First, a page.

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Air Cells Using Negative Metal Electrodes Fabricated by Sintering Pastes with Base Metal Nanoparticles for Efficient Utilization of Solar Energy Taku Saiki, Takehiro Okada, Kazuhiro Nakamura, Tatsuya Karita, Yusuke Nishikawa, Yukio Iida Department of Electrical and Electronic Engineering, Faculty of Engineering Science, Kansai University 3-3-35 Yamate, Suita, Osaka. 564-8680, Japan tsaiki@kansai-u.ac.jp Abstract Research on the produce of re ne wable e ne rgy as a source of solar powe r has continuously advance d. We have propose d an e nergy cycle that uses solar-pumpe d pulse lase rs and base me tal nanoparticles. He re , Fe and Al nanoparticles we re pre pare d by lase r ablation in liquid for the e nergy cycle . Solar powe r was confine d in base me tal nanoparticles. Me tal plates we re fabricate d by sinte ring metal paste with base me tal nanoparticles. Electricity was ge ne rate d by air ce lls using the sintere d me tal plate . A highly re pe titive laser pulse , which was an alte rnative to lasers drive n by solar power, was use d for laser ablation in liquid, and me tal oxides (Fe3 O4 or Al2 O 3 ) we re re duce d and metal nanoparticles were fabricate d. Me tal plates with a low e lectrical resistance were fabricate d by sinte ring them at a low tempe rature of 520 K. The e lectrical properties of the air ce lls fabricate d using sinte re d paste with nanoparticles as negative e lectrical cathodes we re the same as those of the air ce lls fabricate d in a blast furnace . It was found that the sinte re d me tal nanopaste could be use d for air ce lls. Keywords Solar Power; Laser; Renewable Energy; Air Cells; Nanoparticles

Introduction Recently, concerning the desire to develop methods for the reduction in the amounts of gases that causes the global earth warming, low-cost and energy-saving method are encouraged. Also, research on the production of renewable energies has continuously advanced [1-3]. High temperatures are generated by focusing solar light on metal oxides, thereby reducing the metal oxides by the generated high temperatures. As a result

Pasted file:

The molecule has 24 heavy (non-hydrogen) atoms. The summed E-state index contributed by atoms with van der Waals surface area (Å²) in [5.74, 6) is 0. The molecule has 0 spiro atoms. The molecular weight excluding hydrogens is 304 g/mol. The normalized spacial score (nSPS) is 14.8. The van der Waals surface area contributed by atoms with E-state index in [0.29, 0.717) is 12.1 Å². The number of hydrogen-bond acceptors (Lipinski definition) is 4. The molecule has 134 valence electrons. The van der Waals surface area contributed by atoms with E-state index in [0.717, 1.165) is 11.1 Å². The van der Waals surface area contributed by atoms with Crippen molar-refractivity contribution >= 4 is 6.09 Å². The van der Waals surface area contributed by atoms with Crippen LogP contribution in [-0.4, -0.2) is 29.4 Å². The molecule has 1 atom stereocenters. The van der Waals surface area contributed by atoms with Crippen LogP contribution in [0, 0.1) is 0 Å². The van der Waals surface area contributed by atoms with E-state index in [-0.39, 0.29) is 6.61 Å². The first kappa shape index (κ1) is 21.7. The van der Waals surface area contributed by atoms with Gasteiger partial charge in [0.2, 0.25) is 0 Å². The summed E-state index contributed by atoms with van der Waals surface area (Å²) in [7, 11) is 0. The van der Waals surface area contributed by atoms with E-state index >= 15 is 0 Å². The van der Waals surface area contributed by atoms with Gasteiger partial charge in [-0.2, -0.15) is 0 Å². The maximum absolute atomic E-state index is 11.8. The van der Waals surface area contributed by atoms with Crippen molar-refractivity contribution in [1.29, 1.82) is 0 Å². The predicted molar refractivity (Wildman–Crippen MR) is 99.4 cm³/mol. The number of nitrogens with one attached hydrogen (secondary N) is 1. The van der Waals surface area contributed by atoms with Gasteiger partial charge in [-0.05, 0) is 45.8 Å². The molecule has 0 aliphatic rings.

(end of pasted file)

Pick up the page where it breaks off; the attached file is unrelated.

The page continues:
228

of this process, chemical energy is stored as the difference of chemical potential between metal and metal oxide, and hydrogen is generated [1]. In previous research, CW lasers have been generated using solar energy is used for the reduction of magnesium oxides. Here, an energy cycle in which reduced magnesium is used as a renewable energy is proposed [3, 4]. Our group is also developing solarpumped lasers [3, 5-7] that employ solar light for pumping laser materials. We propose an energy cycle using base metallic nanoparticles and solar-pumped pulsed lasers. A Nd/Cr:YAG ceramic laser has been used as a solarpumped laser [6, 7]. Its lasing wavelength is 1064 nm, which is the same as that of the Nd:YAG laser. The ceramic laser has a special lasing mechanism because its photon energy includes thermal energy due to the phonon-assisted cross-relaxation effect [8]. The maximum theoretical optical-optical (from solar light to laser) conversion efficiency reaches close to 80%. Very high opt.-opt. conversion efficiency close to 60% has been achieved in experiments. The generation of efficient high peak-power and highly repetitive laser pulses from solar-pumped lasers, whose conversion efficiency is close to that of CW laser [6], has been realized. The reduction and production of metal nanoparticles using laser ablation in liquid and solar-pumped pulsed lasers has been performed here. The method is different from that adopted by Yabe et. al [4]. Laser ablation in liquid with a high fluence and a high intensity of laser pulses can produce nanoparticles and


International Journal of Energy Science Vol. 2 Iss. 6, December 2012

reduce metal oxides [9-13]. The physics of thermal ablation and coulomb explosion [14-16] have been proposed for the ablation of metal oxides in liquid, which is remarkably different from that using a CW laser.

The laser ablation method in liquid is described in the paragraph below. When laser pulses are irradiated onto metal oxides in liquid, the metal oxides melt and

It has been considered that reduced metal oxides can be used as a negative electrode of air cells. Electricity can be obtained by reacting metals with oxygen in air. Research on air cells has been carried out for 40 years since Ferro developed Zn air cells [17, 18]. Air cells are expected as a future electrical power source because their energy storage density per unit weight is higher than that of the Li ion battery. Metal oxides, such as Fe3O4 and Al2 O3, exist in large quantities in the ground.

nanoparticles rapidly. The merits of the use of this method are as follows: 1) We do not need to use specific materials for reduction. 2) A high reduction

Our aim in this paper is to develop primary air cells [17, 18]. The electrical property of air cells using sintered metal paste was investigated and compared with that of air cells using conventional metals. No such researches have been performed previously. The possibility of using sintered paste with reduced metal oxide particles fabricated by laser ablation in liquid as a negative electrode was investigated. Experimental Reduction of metal oxide powder and production of nanoparticles By using pulse laser ablation in liquid, metal oxides were reduced, and metal nanoparticles such as Fe and Al were fabricated. The chemical formulas for the reduction are shown. We first show the chemical formula for Fe3O4 and Fe: